Maggie's Minute: A Colorado Humanities Update, Dec. 20

Figgy pudding!

Christmas traditions that hearken back centuries can bring us a sense of delight and whimsy, even if we're not sure exactly what they mean. We gaily sing of wassail, figgy pudding and the Feast of Stephen each year, but do we understand why?

An ancient English tradition of singing and drinking to bestow good health on apple trees, wassailing, led by the season's "King" and "Queen," caroused from orchard to orchard to ensure a good crop of cider in the following year. Wassail and wassail! In Middle English, waes hail referred to the merry trail, the hot mulled cider drunk en route, and the toast, itself, of health and good fortune. As for figgy pudding, it's really more of a steamed cake than pudding, traditionally a domed affair drizzled with sweet sauce and set aflame for presentation. The recipe includes many rich and delicious things in addition to figs and a healthy dose of brandy, cognac or rum to feed the fire. Figgy pudding, banned by English Puritans in the mid-1600s, isn't easy to find and takes a long time to make. What is easy to find is its modern cousin, the fruitcake. (Some people today would like to ban the fruitcake.) Good King Wenceslas looked out on the Feast of Stephen, as we know. A mid-winter holy day relating to St. Stephen, the feast is recognized variously in countries around the world, but not universally understood. In Walt Kelley's Okefenokee Swamp, for instance, the beloved cartoon 'possum, Pogo, listened to a tale sung of Good King Sauerkraut who looked on his "feets uneven" while the "snoo" was "all kerchoo achievin'."

A few more December highlights: We enjoyed celebrations for authors and students in our Writers in the Schools program at schools in Boulder, Denver and Grand Junction, when we presented students with anthologies of their work.

A reception at the Governor's Residence honored 10 teacher-authors of our Great Lives in Colorado History biographies. Guests, honorees and other dignitaries chatted and dipped into an array of goodies to the accompaniment of a string ensemble. Our 2012 Teacher Institute will produce 17 more biographies, to be released in 2013, with History Colorado helping to select biography subjects.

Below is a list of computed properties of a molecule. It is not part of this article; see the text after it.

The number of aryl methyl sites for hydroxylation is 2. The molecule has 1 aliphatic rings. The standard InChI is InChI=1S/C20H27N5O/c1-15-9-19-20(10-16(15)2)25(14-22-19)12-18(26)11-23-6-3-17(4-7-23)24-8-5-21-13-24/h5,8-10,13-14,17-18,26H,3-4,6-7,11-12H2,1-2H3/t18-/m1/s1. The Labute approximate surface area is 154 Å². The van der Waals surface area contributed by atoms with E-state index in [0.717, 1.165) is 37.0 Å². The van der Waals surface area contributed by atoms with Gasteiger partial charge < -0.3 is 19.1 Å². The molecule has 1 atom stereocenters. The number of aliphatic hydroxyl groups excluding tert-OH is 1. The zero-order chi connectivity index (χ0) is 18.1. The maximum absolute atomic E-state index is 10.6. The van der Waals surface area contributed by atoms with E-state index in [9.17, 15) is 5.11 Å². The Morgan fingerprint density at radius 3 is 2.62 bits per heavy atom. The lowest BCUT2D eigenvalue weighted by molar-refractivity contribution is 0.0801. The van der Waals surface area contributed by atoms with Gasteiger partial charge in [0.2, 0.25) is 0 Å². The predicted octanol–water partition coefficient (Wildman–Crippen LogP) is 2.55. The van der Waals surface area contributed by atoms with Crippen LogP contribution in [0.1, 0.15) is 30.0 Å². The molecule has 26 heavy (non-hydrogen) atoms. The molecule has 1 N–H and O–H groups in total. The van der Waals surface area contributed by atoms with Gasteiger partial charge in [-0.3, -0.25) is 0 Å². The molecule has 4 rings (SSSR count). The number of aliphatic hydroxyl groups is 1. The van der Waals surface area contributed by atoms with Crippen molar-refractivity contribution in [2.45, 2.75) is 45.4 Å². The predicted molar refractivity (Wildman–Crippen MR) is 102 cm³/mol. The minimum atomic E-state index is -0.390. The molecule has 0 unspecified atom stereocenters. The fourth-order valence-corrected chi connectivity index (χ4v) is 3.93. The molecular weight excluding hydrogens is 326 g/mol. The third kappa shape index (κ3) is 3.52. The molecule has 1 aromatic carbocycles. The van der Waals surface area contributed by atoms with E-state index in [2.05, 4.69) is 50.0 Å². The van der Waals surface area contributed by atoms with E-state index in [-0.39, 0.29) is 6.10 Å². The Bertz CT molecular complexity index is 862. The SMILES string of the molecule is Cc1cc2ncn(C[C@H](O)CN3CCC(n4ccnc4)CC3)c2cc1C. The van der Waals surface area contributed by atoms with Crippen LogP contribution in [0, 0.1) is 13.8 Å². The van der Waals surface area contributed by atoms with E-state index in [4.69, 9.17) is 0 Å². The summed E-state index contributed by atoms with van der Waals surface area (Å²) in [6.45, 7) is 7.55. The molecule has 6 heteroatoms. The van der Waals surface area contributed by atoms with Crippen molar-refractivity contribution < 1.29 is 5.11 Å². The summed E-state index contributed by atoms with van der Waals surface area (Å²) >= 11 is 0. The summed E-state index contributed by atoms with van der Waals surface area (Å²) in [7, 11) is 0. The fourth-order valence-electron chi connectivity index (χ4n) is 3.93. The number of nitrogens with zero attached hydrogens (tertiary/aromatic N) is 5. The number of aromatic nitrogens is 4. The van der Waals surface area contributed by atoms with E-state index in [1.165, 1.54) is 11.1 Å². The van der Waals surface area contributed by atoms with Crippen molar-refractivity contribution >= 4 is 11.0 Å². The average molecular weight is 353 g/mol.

In 2007, we helped fund a Pikes Peak Library District symposium that resulted in the publication of Extraordinary Women of the Rocky Mountain West. We've just learned the book, which examines the ways western women helped shape our country and the lasting effects of their contributions, is a Willa Literary Award finalist this year.

Colorado Gives Day saw lots of support from our family of humanities enthusiasts - many, many thanks to everyone who donated. And, thank you, too, for joining our Humanities Pop Quiz!

By the way, our new Microsoft Tag appears on the Colorado Gives Day save-the-date postcard we mailed last month. Hold onto the card and scan the tag now and then with your smart phone, see what happens.

Looking ahead to 2012: Next month, the Historic Lecture Series will resume on Jan. 8 - at the Tattered Cover in Denver, and in Morrison at The Fort restaurant - with a lecture and slide show by Denver Posse member and researcher Ann Lee Ames Frohlich. Her presentation, "The Lonely Pyramid on Sherman Hill," is a history of the 60-ft. Ames Monument in what was once Sherman, Wyo.

Back to the subject of fruitcake. Fruitcake cookies might move a little faster off the shelf than the much-maligned fruitcake. However, if you live near the Garden of the Gods, you doubtless know that receiving a dense, sticky and bejeweled loaf of mystery ingredients doesn't worry anyone, except for perhaps the Society for the Protection and Preservation of Fruitcake, should it ever get wind of this: though not rivaling Delaware and its extravagant October "Pumpkin Chunkin,'" Colorado can nevertheless stand tall in the field for its annual "Fruitcake Toss" in Manitou Springs, where virtues of the yule-tide dessert are considered to be a fine combination of weight, balance, resiliency and aerodynamics.

Here's to you! May the rest of this year and the years to come bring you great luck, joy and the gift of a generous life!

Maggie Coval

Executive Director

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